§ 61.3     (Rebuttable) Presumption of Lack of Good Faith
Cite as:    Keith M. Lundin, Lundin On Chapter 13, § 61.3, at ¶ ____, LundinOnChapter13.com (last visited __________).
[1]

When a Chapter 13 debtor had two or more prior cases that were pending and dismissed within a year, no § 362(a) automatic stay arises under § 362(c)(4)(A) in the current case.1 On timely motion of a party in interest,2 the bankruptcy court can impose a stay as to any or all creditors if the moving party demonstrates that the current case is filed in good faith as to creditors to be stayed.3 When a party in interest moves to impose a stay, § 362(c)(4)(D) comes into play and there is a rebuttable presumption that the current case is filed “not in good faith” under the following circumstances:

for purposes of [§ 362(c)(4)(B)], a case is presumptively filed not in good faith (but such presumption may be rebutted by clear and convincing evidence to the contrary)—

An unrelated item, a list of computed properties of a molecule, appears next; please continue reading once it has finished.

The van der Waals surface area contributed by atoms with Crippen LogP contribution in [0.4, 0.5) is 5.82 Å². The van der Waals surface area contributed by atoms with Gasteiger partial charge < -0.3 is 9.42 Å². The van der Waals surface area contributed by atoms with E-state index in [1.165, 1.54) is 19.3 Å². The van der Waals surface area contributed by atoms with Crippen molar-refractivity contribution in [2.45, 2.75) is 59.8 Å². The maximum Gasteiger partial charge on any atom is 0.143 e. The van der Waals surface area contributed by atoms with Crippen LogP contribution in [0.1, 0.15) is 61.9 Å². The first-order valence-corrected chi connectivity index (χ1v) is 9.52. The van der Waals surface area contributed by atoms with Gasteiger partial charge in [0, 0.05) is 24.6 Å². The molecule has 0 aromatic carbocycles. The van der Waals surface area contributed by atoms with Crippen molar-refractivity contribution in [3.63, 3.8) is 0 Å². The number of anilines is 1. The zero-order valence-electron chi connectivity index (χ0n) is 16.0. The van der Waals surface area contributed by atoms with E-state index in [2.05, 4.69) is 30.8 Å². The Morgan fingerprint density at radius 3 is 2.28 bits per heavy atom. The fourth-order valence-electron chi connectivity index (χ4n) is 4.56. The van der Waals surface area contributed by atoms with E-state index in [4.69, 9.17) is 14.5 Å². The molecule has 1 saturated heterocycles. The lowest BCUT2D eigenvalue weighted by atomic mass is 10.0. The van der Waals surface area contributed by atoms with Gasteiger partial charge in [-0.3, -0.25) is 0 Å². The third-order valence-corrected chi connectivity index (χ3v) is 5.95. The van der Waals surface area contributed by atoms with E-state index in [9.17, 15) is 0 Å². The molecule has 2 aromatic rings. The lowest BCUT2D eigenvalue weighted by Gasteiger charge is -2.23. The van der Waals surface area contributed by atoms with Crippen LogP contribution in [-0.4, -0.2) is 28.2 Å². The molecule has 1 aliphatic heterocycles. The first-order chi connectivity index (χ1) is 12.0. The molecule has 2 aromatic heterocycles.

(i) as to all creditors if—
(I) 2 or more previous cases under this title in which the individual was a debtor were pending within the 1-year period;
(II) a previous case under this title in which the individual was a debtor was dismissed within the time period stated in this paragraph after the debtor failed to file or amend the petition or other documents as required by this title or the court without substantial excuse (but mere inadvertence or negligence shall not be substantial excuse unless the dismissal was caused by the negligence of the debtor’s attorney), failed to provide adequate protection as ordered by the court, or failed to perform the terms of a plan confirmed by the court; or
(III) there has not been a substantial change in the financial or personal affairs of the debtor since the dismissal of the next most previous case under this title, or any other reason to conclude that the later case will not be concluded, if a case under chapter 7, with a discharge, and if a case under chapter 11 or 13, with a confirmed plan that will be fully performed; or
(ii) as to any creditor that commenced an action under subsection (d) in a previous case in which the individual was a debtor if, as of the date of dismissal of such case, such action was still pending or had been resolved by terminating, conditioning, or limiting the stay as to such action of such creditor.4
[2]